Historian, David Van Reybrouck, in his new book Against Elections, identifies modern day examples of Aristotle’s “drawing lots” underway in Iceland, Ireland and Australia marking innovation in democracies. He thinks democracy only can survive if innovation occurs.
Have you noticed that it’s no longer PC Dixon of Dock Green who mediates the relationship between the state and its citizens as he goes about his beat in your neighbourhood? Instead, it’s a Kevlar-armoured, video-monitored, taser-equipped, drone-surveilled, spit-masked supplied soldier, straight out of Star Wars, who now staggers along under the weight of an industrialized capitalism, visibly physically disconnected from the citizens they monitor by their bullet-proof uniforms, that more resemble a rack of tools in your local hardware store than the Bobby on the beat.
It’s time I did a piece on this Fake News nonsense being put about by the Western propagandists, the originators of fake news and what better place to start than the BBC, the fountainhead of impartial and objective journalism, not. Continue reading →
Like a crazed gambler who bet the house – and lost – Theresa May’s Conservative (Tory) government is now doubling down to risk peace in Ireland so that she might cling on to power. Having lost her party’s overall majority in the House of Parliament in last week’s humiliating British general election, May is having to rely on a rabidly sectarian party from Northern Ireland to cobble together a working government.
On this week’s episode of On Contact, Chris Hedges sits down with economist Mark Blyth to discuss the detrimental ramifications of austerity programs following the 2008 financial crisis. Professor Blyth, author of “Austerity: The History of a Dangerous Idea” addresses the political effects of the spending cuts and considers why the elites will not take responsibility for the fallout. RT Correspondent Anya Parampil examines the impact austerity measures have had on the American working class and the poor since 2008.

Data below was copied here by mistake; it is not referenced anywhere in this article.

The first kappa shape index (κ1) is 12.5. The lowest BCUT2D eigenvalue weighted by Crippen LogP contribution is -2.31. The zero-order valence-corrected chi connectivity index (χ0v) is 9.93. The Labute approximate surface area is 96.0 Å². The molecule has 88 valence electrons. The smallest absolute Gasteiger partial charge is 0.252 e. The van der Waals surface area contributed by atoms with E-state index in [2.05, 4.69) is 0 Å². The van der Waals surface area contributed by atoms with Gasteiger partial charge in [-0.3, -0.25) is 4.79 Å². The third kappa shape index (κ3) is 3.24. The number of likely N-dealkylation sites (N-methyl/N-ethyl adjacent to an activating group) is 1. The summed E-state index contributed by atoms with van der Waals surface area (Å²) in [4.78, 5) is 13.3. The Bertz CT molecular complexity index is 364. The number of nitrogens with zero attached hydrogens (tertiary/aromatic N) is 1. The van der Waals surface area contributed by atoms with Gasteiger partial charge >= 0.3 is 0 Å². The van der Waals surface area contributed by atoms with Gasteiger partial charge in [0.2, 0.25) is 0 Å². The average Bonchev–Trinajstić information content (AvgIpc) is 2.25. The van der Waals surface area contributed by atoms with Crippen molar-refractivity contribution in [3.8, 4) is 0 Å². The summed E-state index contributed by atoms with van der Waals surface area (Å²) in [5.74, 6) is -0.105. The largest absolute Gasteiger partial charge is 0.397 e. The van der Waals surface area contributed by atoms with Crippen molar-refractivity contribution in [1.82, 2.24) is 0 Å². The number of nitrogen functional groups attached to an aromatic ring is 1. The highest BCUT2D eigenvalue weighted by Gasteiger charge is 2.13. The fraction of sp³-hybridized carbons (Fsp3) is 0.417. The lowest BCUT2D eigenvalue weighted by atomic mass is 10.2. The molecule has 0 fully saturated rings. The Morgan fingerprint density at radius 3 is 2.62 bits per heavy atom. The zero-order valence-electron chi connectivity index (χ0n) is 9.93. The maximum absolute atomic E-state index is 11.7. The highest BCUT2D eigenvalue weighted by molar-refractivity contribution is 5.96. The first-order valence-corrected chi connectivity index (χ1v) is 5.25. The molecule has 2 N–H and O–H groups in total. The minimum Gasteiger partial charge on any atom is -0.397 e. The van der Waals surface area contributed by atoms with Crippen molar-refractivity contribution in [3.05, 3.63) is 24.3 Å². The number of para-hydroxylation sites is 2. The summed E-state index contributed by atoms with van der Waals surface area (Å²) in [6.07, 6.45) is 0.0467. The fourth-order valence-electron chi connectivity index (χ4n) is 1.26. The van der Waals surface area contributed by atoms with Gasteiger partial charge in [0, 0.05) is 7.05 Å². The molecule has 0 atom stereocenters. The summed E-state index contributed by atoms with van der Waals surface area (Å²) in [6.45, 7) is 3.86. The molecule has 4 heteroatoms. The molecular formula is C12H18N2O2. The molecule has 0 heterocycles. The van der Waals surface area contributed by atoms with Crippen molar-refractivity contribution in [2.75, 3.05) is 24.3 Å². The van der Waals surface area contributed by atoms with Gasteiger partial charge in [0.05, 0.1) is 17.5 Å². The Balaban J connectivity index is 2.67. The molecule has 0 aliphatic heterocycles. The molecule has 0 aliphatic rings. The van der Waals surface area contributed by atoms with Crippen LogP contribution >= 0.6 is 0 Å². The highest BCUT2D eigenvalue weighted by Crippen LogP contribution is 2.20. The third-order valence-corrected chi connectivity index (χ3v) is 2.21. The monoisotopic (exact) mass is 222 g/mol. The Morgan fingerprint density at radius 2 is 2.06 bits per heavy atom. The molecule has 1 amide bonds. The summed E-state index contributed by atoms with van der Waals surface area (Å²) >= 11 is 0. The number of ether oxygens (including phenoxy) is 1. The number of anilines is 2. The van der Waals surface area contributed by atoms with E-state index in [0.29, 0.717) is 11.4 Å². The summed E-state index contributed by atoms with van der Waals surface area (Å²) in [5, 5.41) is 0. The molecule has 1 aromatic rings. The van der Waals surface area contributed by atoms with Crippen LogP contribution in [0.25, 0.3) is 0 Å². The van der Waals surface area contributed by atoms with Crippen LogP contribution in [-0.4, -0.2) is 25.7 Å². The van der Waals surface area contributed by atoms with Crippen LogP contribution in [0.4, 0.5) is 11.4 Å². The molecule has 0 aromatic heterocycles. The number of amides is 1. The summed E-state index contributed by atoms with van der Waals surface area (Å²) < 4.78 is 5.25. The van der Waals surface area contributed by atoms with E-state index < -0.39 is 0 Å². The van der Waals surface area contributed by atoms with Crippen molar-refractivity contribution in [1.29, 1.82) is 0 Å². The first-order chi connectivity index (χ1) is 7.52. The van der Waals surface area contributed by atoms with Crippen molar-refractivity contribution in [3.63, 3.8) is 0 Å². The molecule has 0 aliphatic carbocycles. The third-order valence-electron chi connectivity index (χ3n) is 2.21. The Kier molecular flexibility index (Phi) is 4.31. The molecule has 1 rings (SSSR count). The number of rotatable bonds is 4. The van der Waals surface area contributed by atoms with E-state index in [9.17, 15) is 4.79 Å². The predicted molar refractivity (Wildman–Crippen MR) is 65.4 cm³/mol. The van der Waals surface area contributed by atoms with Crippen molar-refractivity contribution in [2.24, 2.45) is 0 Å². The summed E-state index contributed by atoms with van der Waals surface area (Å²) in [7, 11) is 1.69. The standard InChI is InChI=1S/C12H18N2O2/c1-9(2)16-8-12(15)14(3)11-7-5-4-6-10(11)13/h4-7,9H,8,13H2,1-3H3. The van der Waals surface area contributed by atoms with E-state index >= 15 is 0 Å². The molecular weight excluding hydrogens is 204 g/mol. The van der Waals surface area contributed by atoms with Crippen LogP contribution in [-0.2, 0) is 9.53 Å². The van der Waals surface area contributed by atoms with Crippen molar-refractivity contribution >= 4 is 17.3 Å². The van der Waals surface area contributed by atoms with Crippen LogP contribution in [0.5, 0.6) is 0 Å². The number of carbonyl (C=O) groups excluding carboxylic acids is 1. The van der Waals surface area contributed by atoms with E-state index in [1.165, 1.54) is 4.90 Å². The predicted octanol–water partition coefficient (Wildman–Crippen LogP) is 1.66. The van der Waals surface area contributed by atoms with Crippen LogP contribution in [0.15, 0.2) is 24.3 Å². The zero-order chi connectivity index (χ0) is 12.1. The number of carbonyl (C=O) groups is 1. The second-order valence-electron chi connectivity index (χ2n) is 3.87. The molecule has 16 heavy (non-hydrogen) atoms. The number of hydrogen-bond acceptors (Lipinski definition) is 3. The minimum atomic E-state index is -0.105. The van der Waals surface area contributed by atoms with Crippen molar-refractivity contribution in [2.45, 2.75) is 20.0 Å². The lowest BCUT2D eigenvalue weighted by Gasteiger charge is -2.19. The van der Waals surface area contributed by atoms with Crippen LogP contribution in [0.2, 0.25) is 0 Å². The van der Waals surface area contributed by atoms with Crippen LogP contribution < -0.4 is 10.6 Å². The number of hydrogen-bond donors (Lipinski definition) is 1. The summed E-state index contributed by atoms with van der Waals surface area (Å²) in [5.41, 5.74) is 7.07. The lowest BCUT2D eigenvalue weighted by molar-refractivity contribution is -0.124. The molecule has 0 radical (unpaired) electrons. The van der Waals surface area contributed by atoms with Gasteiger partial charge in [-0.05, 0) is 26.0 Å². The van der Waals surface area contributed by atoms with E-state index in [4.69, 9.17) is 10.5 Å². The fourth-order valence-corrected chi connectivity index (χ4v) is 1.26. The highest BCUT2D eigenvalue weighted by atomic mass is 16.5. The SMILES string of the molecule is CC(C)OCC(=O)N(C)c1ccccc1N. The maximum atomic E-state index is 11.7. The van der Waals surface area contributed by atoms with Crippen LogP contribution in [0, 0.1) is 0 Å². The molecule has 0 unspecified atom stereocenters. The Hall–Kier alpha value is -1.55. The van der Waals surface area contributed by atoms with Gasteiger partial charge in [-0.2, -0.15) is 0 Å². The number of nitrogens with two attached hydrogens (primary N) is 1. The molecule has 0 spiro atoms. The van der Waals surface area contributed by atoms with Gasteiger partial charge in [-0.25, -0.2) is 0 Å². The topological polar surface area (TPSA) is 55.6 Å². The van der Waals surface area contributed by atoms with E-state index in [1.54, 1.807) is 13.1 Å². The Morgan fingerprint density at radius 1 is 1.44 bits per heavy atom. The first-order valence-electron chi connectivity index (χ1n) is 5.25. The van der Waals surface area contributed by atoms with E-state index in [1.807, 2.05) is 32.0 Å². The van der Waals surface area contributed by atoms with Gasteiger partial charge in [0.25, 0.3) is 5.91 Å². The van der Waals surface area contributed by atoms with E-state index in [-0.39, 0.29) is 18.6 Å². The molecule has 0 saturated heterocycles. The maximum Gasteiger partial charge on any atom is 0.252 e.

There can be little doubt that we are living through an extraordinary, and in many ways unprecedented era. Times of uncertainty and tremendous upheaval for sure, but also positive times, in which large numbers of people are becoming energised and politically engaged. Political parties in many countries are fracturing, as internal differences surface and the old dualities of left and right fail to respond to the needs and demands of the people.
In this week’s episode of On Contact, Chris Hedges explores capitalism in crisis with Richard Wolff, professor of economics emeritus at the University of Massachusetts-Amherst. From Brexit, to labor protests in France, to Italy’s financial woes, they discuss the effects of austerity on the working class. RT Correspondent Anya Parampil looks at the fallout of Britain’s decision to leave the European Union.
Economist Michael Hudson argues that a vote for Europe is not a vote for socialism, but for a very right-wing, hard right, corporatist Europe where the laws will be made by bureaucrats acting on behalf of the large financial centers.
Brexit could trigger a $500 trillion derivatives meltdown, by forcing the EU to allow insolvent member governments and banks to write down debt. Italy is in financial crisis and is already petitioning for that concession. How to avoid collapse of the massive derivatives house of cards? Alternatives are considered.
It’s very rare that you see the ruling elite totally at a loss for words: but they were. Gobsmacked and stunned would be accurate descriptions of the look on the political class’s collective face on the morning of June 24, 2016.
The majority vote by Britons to leave the European Union was an act of raw democracy. Millions of ordinary people refused to be bullied, intimidated and dismissed with open contempt by their presumed betters in the major parties, the leaders of the business and banking oligarchy and the media.
I haven’t written a single word about this non-event, precisely because it is a non event. It’s an artificially created argument, with the mainstream reasoning used on both sides, being equally fallacious. A gigantic deception played out with all the pomp and circumstance of a Royal Wedding and just about as empty.